Spector jury still deliberating

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Phil Spector's jury deliberated Monday with the help of a VCR to review videotape evidence in the record producer's trial on a charge of murdering actress Lana Clarkson.

There was no indication why the jury asked to have the VCR brought into deliberations, but during the evidence phase of the case the jury was shown videotape of sheriff's investigators interviewing Spector's chauffeur.

Driver Adriano De Souza was a key witness who testified that Spector came out of his mansion with a gun in his hand and stated "I think I killed somebody" as Clarkson's body sat slumped in a foyer chair behind him.

There was also videotape of a fountain in the courtyard where the chauffeur was waiting at the time. The defense contended the fountain and other noises made it difficult for the Brazilian-born driver to understand Spector.

Spector, 67, is charged with second-degree murder. Clarkson, 40, died on Feb. 3, 2003, from a gunshot fired in her mouth. The defense contends the shot was self-inflicted, either an accident or a suicide.

The case went to the jury on Sept. 10 and the jury foreman told the judge on Sept. 18 that the panel was deadlocked 7-5. After two days of debate among attorneys, the judge revised the jury instructions and the panel resumed talks late on Sept. 20. The jurors also deliberated Friday before taking the weekend off.

When the jury returned Monday, the defense filed a motion asking Superior Court Judge Larry Paul Fidler to give the panel more guidance to clarify controversial new instructions he issued last week to help break a 7-5 deadlock.

Fidler listened to arguments from the defense and prosecution and took the motion under submission.

Superior Court spokesman Alan Parachini said later that the judge informally indicated to the lawyers that he would not grant the motion. The judge, however, did not plan a hearing to formally put his decision on the record.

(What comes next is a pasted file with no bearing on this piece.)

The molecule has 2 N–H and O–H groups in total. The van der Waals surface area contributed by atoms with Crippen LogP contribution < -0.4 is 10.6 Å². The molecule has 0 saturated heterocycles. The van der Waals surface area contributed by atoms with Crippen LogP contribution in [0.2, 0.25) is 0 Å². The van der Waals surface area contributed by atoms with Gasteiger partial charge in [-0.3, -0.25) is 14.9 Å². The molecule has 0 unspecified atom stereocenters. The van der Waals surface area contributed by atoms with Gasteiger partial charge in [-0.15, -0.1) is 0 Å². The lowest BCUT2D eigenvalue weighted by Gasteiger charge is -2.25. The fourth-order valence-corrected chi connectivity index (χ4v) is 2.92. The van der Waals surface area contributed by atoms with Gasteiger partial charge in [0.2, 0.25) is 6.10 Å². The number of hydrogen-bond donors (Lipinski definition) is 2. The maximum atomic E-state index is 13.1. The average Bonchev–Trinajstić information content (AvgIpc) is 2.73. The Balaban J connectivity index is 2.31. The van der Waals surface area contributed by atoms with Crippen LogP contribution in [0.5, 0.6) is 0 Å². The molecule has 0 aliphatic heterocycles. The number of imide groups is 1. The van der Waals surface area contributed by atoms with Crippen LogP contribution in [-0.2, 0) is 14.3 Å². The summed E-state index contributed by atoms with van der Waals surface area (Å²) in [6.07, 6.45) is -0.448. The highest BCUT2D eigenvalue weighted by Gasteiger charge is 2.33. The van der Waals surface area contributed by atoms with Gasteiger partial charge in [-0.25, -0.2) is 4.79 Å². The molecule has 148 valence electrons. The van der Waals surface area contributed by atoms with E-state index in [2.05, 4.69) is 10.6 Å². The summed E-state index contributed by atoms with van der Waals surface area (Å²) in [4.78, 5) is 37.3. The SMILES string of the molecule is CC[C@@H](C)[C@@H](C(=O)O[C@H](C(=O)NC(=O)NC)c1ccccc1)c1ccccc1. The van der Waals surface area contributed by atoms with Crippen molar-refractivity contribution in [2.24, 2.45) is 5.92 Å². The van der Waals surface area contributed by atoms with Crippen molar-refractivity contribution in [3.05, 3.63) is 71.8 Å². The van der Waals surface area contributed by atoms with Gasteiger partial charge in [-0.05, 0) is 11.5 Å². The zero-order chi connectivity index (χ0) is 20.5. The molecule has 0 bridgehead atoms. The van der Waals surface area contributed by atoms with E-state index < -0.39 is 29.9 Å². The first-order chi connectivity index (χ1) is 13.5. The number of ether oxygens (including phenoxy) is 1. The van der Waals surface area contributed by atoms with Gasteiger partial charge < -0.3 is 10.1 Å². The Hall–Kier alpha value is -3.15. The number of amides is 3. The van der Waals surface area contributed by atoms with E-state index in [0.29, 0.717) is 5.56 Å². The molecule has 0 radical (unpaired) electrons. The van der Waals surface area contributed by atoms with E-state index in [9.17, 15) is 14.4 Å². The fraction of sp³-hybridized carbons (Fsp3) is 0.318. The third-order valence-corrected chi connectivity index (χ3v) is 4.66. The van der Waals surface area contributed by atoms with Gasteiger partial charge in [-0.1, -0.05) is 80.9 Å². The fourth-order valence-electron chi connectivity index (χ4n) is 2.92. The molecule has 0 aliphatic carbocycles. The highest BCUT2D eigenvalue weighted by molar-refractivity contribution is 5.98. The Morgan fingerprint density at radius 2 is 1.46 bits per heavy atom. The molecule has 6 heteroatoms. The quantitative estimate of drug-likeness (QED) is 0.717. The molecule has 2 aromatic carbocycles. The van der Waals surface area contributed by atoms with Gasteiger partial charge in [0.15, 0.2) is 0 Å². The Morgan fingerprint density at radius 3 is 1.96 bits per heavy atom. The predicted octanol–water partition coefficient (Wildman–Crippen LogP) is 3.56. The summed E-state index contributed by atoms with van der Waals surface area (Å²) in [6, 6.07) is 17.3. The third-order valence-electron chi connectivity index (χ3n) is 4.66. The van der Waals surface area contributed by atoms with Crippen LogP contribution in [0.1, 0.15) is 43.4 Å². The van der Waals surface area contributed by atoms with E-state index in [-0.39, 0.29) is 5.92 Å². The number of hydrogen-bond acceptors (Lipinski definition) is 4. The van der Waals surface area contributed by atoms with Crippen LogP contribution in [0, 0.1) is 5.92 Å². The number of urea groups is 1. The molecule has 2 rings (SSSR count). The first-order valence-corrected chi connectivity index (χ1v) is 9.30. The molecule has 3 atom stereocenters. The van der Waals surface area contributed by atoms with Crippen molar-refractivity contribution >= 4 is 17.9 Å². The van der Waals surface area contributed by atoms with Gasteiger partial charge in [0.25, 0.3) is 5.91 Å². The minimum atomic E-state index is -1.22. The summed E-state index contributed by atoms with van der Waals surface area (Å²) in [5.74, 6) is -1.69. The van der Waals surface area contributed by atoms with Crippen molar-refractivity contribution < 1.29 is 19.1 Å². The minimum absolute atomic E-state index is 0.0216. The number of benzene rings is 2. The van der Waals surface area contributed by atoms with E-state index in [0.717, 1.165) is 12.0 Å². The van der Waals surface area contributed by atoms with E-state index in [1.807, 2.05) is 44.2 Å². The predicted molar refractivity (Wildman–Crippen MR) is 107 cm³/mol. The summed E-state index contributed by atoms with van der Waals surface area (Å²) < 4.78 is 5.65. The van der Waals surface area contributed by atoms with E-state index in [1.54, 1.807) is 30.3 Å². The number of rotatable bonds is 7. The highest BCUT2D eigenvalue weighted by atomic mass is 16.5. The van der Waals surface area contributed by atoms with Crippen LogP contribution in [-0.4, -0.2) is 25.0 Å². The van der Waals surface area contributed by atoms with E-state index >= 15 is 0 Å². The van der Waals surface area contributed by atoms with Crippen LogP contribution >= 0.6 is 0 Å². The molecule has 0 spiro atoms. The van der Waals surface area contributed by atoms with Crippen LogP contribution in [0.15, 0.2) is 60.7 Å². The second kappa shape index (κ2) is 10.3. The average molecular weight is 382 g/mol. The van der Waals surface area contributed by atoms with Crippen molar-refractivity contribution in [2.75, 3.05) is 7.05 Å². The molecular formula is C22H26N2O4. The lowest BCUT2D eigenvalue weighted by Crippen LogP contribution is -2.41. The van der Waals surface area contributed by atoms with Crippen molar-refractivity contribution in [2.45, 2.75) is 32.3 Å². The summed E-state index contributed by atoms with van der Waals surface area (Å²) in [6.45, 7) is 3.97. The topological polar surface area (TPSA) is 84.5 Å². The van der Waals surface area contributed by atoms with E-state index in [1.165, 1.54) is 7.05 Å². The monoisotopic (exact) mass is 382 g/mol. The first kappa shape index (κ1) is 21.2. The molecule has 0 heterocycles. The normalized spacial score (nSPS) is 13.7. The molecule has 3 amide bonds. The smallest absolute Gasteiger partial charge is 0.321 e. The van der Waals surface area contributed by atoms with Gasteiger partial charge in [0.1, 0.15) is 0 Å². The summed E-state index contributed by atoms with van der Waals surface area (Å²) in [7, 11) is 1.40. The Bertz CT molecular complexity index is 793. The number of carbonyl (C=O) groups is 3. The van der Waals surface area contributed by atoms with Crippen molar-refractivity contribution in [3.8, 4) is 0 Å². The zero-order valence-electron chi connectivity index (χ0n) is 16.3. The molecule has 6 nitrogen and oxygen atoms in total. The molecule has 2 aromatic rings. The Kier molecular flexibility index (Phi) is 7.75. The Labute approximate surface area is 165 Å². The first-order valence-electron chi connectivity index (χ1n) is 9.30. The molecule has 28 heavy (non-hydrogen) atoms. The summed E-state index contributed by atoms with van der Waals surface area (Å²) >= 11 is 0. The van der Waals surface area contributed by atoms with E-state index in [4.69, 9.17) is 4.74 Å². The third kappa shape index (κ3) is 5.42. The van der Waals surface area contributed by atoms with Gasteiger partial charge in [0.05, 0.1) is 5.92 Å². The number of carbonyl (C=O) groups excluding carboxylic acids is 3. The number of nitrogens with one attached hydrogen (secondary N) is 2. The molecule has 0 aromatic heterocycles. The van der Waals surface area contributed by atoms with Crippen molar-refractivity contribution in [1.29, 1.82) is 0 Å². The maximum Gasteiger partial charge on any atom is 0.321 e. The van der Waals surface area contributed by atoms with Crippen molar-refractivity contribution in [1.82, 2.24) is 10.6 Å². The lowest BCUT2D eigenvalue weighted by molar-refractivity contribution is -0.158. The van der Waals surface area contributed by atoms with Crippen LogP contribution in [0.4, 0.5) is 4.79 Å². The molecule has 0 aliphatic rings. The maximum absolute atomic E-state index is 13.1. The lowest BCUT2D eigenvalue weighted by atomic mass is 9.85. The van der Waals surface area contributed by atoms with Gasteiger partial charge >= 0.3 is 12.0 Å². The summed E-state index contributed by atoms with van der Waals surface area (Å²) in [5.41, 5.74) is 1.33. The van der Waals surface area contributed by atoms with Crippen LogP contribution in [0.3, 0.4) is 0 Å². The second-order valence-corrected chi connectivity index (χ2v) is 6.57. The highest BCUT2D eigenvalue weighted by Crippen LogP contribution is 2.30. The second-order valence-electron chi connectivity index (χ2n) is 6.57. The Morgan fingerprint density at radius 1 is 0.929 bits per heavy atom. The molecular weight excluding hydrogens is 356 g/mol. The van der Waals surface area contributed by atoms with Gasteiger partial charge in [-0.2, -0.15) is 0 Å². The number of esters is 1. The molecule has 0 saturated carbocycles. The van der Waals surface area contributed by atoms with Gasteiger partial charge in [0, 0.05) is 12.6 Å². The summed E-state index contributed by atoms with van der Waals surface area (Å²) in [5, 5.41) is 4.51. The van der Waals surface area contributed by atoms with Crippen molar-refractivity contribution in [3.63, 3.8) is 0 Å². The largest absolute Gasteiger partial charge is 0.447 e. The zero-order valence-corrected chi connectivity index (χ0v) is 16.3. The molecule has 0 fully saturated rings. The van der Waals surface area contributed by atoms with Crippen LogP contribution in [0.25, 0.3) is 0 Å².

After the jury reported the impasse last week, the judge withdrew a so-called pinpoint instruction that several jurors indicated was giving them trouble.

That instruction said that in order to convict Spector the jury had to find that "the defendant must have committed an act that caused the death of Lana Clarkson," and it specified the act was pointing a gun at her, which resulted in the gun entering her mouth while in Spector's hand.

The judge decided that the instruction misstated the law by unduly limiting possibilities that the jury could consider. He gave a new instruction that included examples of inferences the jury could draw from the evidence, including the possibility that Spector forced Clarkson to place the gun in her own mouth and it went off.

In Monday's defense motion, Spector's attorneys asked that the judge tell jurors there is no evidence in the record that Spector had a second firearm present -- an inference they said was required for the judge's scenario that Spector forced her to put a gun in her mouth and shoot herself.

The defense also asked that the jury be told that Spector cannot be found guilty merely for aiding, encouraging or advising Clarkson to commit suicide.

The prosecution argued against the defense motion on grounds that the suggested instructions highlighted the defense case.
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